Wednesday, July 3, 2019

Mozart - Piano Sonata No. 14 In C Minor K.457

The last ten years of Mozart's life were spent in Vienna as a free-lance composer. He supported himself by teaching as well as composing. He wrote the last six of his piano sonata while in Vienna, and the piano sonata in C minor was dedicated to one of his students, Therese von Trattner, whose husband was a publisher in Vienna and Mozart's landlord.

Mozart's Piano Sonata No. 14 In C Minor is one of two sonatas in a minor key (the other being the Piano Sonata No. 8 In A Minor K.310/300d).

I. Molto allegro -  The sonata begins with the bare notes of a broken C minor chord in an upward direction, the first theme:

This was a device made popular by the orchestra in Mannheim, Germany, in the middle of the 18th century. This orchestra was highly disciplined and played music by composers such as Johann Stamitz and others that used new and novel effects such as extended crescendos, tremolos, and rapidly rising melodies. Mozart's opening of the sonata is an example of one of those rising motives that was called a Mannheim rocket.  Beethoven knew Mozart's music very well from his early days in Bonn where he played some of the piano music as well as the viola in the court opera orchestra in Mozart's operas. Musicologists have thought Beethoven used this sonata as a model for his own Piano Sonata No. 8 in C minor due to similarities in key, structure and intensity. The second theme of the movement is in the relative key of E-flat major. The exposition is repeated. The short development section uses parts of the two themes in the keys of C major, F minor, and G minor before the recapitulation returns to the home key of C minor. Both themes are played in the home key. An agitated coda brings the movement to a close.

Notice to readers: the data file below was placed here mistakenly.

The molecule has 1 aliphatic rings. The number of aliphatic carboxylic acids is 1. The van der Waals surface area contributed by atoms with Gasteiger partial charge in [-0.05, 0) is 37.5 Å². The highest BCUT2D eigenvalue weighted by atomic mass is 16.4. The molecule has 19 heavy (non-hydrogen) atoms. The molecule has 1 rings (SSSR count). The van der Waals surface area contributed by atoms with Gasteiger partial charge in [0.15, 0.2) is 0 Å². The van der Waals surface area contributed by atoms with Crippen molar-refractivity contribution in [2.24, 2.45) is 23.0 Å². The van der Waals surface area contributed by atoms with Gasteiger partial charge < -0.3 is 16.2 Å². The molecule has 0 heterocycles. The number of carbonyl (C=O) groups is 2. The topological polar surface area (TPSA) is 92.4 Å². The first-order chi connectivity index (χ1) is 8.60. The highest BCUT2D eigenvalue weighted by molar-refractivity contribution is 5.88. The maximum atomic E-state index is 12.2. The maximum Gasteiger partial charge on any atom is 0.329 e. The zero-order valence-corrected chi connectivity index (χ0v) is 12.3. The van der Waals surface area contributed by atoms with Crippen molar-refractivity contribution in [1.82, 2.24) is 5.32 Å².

II. Adagio - The  slow movement is in E-flat major:
The first section has the initial theme played through twice, with the second hearing being more decorated.  The second section has a different theme that is played through twice with transitional material that leads back to the initial theme that is repeated in an even more decorated form. A coda finishes out the movement.

III.  Allegro assai -  Mozart changes the usual final movement of a sonata from fast and light to more serious and tense:
The first theme is in two distinct parts; the first part is quiet and creates an undercurrent of tension with the right hand having the first and third beats of the measure tied across the bar line. The second part of the theme i8s louder and with more passion. The second subject is in the major and is accompanied by an Alberti bass.  The middle section is a short episode that leads back to the second theme that ushers back the first theme. A coda consists of material from the short episode and the movement ends in C minor.